"It was a boy who has since left the neighborhood," Sumaya told DW. He raped her daughter last year. She recalls how he left behind traces of his crime. But Sumaya was helpless as she had no money to take her daughter to the hospital. As a precautionary measure, she treated her daughter with traditional medicine.
She also can't forget the threats from the perpetrator and his family, who warned her against going to the police and reporting the crime. "They would have said that [my daughter] lied and sued us for libel," says Sumaya. And so she was left with little choice but to do nothing. "I gave up and left everything to God. We are poor and have no money to do anything." Months after the attack, she hopes she will never see her daughter's rapist again.
The hashtag which brings cases to lightIn the Nigerian state of Kaduna, this is how most rape cases are dealt with — without any kind of investigation or convictions. Jurist and judge, Saadatu Hamma, estimates that up to 98 percent of all cases are not reported. "If the cases do end up going to court, the victim's parents usually apply to stop the case," she told DW. "Or they sabotage the case and frustrate the police and the prosecutors so they're not convicted."
But the new hashtag #ArewaMeToo currently making the rounds on social media could finally help to break the silence. It comprises the word 'Arewa' — the Hausa term for northern Nigeria — and the global hashtag #MeToo which took off in 2017, prompting women worldwide to share their stories of abuse and harassment. The original creator of #ArewaMeToo, Maryam Awaisu, was briefly arrested by police in connection to her campaign. Human rights organization Amnesty International immediately called for her release.
Read more:One year of #MeToo: A timeline of events
People outside of Nigeria have also been claiming the hashtag for themselves. Socila media users Niger now uses #ArewaMeTooMinna to specifically call attention to sexual abuse cases in their region. Hamma says some rape cases have already come to light as a result. "We have talked to some people, their cases are very sad," she says. "I cannot imagine the torture those girls went through."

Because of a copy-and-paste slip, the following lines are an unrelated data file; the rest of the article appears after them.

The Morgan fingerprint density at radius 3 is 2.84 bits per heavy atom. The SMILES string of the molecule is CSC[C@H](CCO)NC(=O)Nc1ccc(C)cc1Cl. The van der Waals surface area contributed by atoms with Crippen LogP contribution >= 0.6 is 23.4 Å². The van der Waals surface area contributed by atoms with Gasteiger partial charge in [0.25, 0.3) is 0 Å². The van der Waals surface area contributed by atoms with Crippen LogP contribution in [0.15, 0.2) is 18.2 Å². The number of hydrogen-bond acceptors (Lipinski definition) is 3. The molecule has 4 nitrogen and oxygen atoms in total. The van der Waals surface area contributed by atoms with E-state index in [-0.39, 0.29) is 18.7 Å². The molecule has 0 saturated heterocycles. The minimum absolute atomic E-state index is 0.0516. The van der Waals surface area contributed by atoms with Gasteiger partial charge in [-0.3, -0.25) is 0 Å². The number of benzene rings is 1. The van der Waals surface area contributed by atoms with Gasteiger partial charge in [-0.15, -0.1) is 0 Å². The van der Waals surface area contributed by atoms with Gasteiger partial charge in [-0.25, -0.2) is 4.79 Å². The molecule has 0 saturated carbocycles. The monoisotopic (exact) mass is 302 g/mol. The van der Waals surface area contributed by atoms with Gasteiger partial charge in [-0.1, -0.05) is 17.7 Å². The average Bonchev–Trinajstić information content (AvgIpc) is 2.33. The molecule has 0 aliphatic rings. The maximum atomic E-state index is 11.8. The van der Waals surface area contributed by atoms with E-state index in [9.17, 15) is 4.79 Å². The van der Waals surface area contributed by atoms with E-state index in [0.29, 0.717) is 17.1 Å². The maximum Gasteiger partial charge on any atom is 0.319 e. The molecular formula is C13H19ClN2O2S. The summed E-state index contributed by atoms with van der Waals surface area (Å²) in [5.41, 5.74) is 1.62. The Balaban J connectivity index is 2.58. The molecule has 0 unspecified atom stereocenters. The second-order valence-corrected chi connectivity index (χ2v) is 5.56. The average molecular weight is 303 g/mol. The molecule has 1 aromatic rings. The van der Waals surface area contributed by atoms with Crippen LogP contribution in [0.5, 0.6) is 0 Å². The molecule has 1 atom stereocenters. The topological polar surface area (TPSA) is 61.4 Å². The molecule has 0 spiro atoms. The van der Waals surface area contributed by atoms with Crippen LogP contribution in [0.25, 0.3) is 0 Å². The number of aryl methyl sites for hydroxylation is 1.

Many reasons to stay silentBut Kaduna State's Commissioner of Women's Affairs and Social Development, Hafsat Mohammed Baba, is far more critical of the hashtag, describing it as "unhelpful." Some of the allegations made on social media could not be substantiated, leading to police investigations for defamation. "Preferably, people would seek justice through the courts," Mohammed Baba told DW. She warns against pursuing self-administered justice. Local authorities are responsible in these cases, not private citizens. Nevertheless, she believes it is important that those affected talk about cases of sexual abuse. "If you remain silent, then we will get no help," she says.
Despite the attention it's been receiving on Twitter lately, it remains difficult to speak publically about rape in Nigeria. Saadutu Hamma believes this is due in part to a disturbing new trend: the victims are getting younger and younger.
"We've seen cases involving babies who were only about one year old and children are often too scared to talk about it," explains Hamma. The victims and their families also have to contend with the feelings of shame. Parents are worried that their daughters will not be able to find a husband and that their family's reputation will be ruined if they report the rape.
Community also to blameFor women's rights activist Aisha Usman — who has had children and adolescents examined for rape and HIV — the abuse has a lot to do with the parents' social situation because most victims are from poorer families. "Not a single child of a rich man is ever raped, it is always the weakest children who are targeted," Usman told DW. They are also much easier to intimidate and blackmail. Families who barely have enough money to look after their children on a daily basis don't have the means to regularly go to the police or file a court case.
Usman also blames members of the community for covering up the perpetrators' actions. Religious leaders in particular are reluctant to educate people about the issue. "When [a sexual assault] occurs in our community, people think 'We're all Muslims, this does no have to go public'," she says. "It's a shame for our religion and our community.